Learn more about citation styles

Citation styles

Encyclopedia.com gives you the ability to cite reference entries and articles according to common styles from the Modern Language Association (MLA), The Chicago Manual of Style, and the American Psychological Association (APA).

Within the “Cite this article” tool, pick a style to see how all available information looks when formatted according to that style. Then, copy and paste the text into your bibliography or works cited list.

Because each style has its own formatting nuances that evolve over time and not all information is available for every reference entry or article, Encyclopedia.com cannot guarantee each citation it generates. Therefore, it’s best to use Encyclopedia.com citations as a starting point before checking the style against your school or publication’s requirements and the most-recent information available at these sites:

Modern Language Association

http://www.mla.org/style

The Chicago Manual of Style

http://www.chicagomanualofstyle.org/tools_citationguide.html

American Psychological Association

http://apastyle.apa.org/

Notes:
  • Most online reference entries and articles do not have page numbers. Therefore, that information is unavailable for most Encyclopedia.com content. However, the date of retrieval is often important. Refer to each style’s convention regarding the best way to format page numbers and retrieval dates.
  • In addition to the MLA, Chicago, and APA styles, your school, university, publication, or institution may have its own requirements for citations. Therefore, be sure to refer to those guidelines when editing your bibliography or works cited list.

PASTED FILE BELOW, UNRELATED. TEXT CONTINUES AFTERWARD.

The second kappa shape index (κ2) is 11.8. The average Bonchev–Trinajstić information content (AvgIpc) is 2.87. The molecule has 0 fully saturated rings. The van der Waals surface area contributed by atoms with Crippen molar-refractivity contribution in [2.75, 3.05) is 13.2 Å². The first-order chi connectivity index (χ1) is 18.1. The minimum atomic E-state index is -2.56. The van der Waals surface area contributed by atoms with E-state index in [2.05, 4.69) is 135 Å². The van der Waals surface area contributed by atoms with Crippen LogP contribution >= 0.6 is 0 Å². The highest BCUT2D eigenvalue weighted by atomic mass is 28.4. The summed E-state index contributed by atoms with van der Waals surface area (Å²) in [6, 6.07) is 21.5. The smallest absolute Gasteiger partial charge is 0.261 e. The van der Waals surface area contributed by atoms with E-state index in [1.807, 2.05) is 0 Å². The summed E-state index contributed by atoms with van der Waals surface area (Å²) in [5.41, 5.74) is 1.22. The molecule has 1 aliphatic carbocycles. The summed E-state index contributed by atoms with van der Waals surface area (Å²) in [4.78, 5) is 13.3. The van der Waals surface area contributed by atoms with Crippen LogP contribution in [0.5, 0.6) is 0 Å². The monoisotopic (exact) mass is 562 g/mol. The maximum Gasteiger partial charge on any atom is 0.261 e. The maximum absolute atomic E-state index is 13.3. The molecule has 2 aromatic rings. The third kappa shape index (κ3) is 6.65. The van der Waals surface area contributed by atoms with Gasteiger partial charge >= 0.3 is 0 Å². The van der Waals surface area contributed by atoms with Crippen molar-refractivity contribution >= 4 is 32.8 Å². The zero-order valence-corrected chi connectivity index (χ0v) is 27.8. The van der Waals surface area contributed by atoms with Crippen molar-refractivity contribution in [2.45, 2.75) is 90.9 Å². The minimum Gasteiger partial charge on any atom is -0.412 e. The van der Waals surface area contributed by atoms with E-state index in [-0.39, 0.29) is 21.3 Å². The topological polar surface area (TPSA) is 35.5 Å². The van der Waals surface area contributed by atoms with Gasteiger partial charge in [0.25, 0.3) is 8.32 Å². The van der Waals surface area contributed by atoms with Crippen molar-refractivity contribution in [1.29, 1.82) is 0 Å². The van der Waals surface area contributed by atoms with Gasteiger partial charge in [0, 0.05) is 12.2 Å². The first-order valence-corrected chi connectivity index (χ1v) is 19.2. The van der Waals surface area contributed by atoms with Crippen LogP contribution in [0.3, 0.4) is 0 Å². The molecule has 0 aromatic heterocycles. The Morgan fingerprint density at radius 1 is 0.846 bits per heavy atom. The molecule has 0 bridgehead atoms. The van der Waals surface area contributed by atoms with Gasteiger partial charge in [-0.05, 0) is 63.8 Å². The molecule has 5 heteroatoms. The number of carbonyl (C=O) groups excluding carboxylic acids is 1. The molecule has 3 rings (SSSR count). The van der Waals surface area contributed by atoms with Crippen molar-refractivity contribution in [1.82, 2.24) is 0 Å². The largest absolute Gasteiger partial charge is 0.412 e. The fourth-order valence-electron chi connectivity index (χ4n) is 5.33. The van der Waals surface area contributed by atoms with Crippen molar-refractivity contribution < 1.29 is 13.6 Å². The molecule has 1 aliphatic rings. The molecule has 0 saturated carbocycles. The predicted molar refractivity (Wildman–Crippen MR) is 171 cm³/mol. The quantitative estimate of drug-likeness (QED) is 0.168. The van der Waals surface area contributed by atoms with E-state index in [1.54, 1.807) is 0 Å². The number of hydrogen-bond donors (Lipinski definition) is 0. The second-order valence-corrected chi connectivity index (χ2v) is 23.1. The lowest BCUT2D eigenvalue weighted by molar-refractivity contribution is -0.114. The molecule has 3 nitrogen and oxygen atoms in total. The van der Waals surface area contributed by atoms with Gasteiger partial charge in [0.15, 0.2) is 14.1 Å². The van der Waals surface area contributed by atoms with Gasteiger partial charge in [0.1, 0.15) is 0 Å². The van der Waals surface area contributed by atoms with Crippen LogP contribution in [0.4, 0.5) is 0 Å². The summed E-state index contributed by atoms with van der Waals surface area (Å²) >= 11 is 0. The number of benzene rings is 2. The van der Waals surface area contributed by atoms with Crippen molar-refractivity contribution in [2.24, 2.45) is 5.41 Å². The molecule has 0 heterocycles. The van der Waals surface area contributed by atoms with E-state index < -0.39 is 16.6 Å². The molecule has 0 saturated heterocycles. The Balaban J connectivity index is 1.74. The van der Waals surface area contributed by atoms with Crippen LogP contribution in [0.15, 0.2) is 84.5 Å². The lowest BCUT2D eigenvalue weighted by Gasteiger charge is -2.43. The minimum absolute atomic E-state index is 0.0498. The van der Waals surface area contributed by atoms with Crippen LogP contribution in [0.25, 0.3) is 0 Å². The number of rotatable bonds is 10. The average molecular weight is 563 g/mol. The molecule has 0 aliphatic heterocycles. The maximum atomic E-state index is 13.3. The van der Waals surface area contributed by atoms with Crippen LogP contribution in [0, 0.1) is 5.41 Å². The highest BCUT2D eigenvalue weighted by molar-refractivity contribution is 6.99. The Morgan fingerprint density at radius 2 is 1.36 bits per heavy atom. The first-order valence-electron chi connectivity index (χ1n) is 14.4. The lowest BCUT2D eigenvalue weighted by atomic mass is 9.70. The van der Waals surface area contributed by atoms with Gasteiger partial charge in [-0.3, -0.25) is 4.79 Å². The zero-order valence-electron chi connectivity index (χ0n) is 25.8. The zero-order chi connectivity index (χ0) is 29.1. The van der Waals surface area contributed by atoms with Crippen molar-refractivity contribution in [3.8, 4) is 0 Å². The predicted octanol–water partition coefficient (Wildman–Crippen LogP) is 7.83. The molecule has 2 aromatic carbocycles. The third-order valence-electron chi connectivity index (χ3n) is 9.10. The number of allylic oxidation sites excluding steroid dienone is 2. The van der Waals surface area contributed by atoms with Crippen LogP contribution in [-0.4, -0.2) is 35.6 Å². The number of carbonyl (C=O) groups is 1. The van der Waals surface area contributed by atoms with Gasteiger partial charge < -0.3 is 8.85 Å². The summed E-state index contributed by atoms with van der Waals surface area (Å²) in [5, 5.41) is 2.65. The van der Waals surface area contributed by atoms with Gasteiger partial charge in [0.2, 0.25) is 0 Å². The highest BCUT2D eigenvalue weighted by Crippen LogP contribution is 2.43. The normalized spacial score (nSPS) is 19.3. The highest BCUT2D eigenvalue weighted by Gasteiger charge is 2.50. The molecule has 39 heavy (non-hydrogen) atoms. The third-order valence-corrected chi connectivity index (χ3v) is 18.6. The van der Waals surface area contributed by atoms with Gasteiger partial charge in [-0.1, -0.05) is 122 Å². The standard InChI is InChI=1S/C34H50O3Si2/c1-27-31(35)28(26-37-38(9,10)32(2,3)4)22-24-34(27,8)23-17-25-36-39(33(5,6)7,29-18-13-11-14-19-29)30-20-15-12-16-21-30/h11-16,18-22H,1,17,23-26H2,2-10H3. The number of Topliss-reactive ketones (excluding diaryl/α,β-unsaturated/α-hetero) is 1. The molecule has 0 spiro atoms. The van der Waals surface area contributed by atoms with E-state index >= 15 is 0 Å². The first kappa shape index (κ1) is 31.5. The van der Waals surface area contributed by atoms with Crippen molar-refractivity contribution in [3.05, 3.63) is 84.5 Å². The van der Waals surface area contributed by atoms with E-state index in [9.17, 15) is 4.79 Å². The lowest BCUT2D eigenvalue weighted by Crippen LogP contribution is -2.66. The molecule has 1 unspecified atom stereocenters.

curiosity

cu·ri·os·i·ty / ˌkyoŏrēˈäsitē/ • n. (pl. -ties) 1. a strong desire to know or learn something. 2. a strange or unusual object or fact.

Cite this article
Pick a style below, and copy the text for your bibliography.

  • MLA
  • Chicago
  • APA

"curiosity." The Oxford Pocket Dictionary of Current English. . Encyclopedia.com. 8 Dec. 2018 <https://www.encyclopedia.com>.

"curiosity." The Oxford Pocket Dictionary of Current English. . Encyclopedia.com. (December 8, 2018). https://www.encyclopedia.com/humanities/dictionaries-thesauruses-pictures-and-press-releases/curiosity-1

"curiosity." The Oxford Pocket Dictionary of Current English. . Retrieved December 08, 2018 from Encyclopedia.com: https://www.encyclopedia.com/humanities/dictionaries-thesauruses-pictures-and-press-releases/curiosity-1

Learn more about citation styles

Citation styles

Encyclopedia.com gives you the ability to cite reference entries and articles according to common styles from the Modern Language Association (MLA), The Chicago Manual of Style, and the American Psychological Association (APA).

Within the “Cite this article” tool, pick a style to see how all available information looks when formatted according to that style. Then, copy and paste the text into your bibliography or works cited list.

Because each style has its own formatting nuances that evolve over time and not all information is available for every reference entry or article, Encyclopedia.com cannot guarantee each citation it generates. Therefore, it’s best to use Encyclopedia.com citations as a starting point before checking the style against your school or publication’s requirements and the most-recent information available at these sites:

Modern Language Association

http://www.mla.org/style

The Chicago Manual of Style

http://www.chicagomanualofstyle.org/tools_citationguide.html

American Psychological Association

http://apastyle.apa.org/

Notes:
  • Most online reference entries and articles do not have page numbers. Therefore, that information is unavailable for most Encyclopedia.com content. However, the date of retrieval is often important. Refer to each style’s convention regarding the best way to format page numbers and retrieval dates.
  • In addition to the MLA, Chicago, and APA styles, your school, university, publication, or institution may have its own requirements for citations. Therefore, be sure to refer to those guidelines when editing your bibliography or works cited list.

curiosity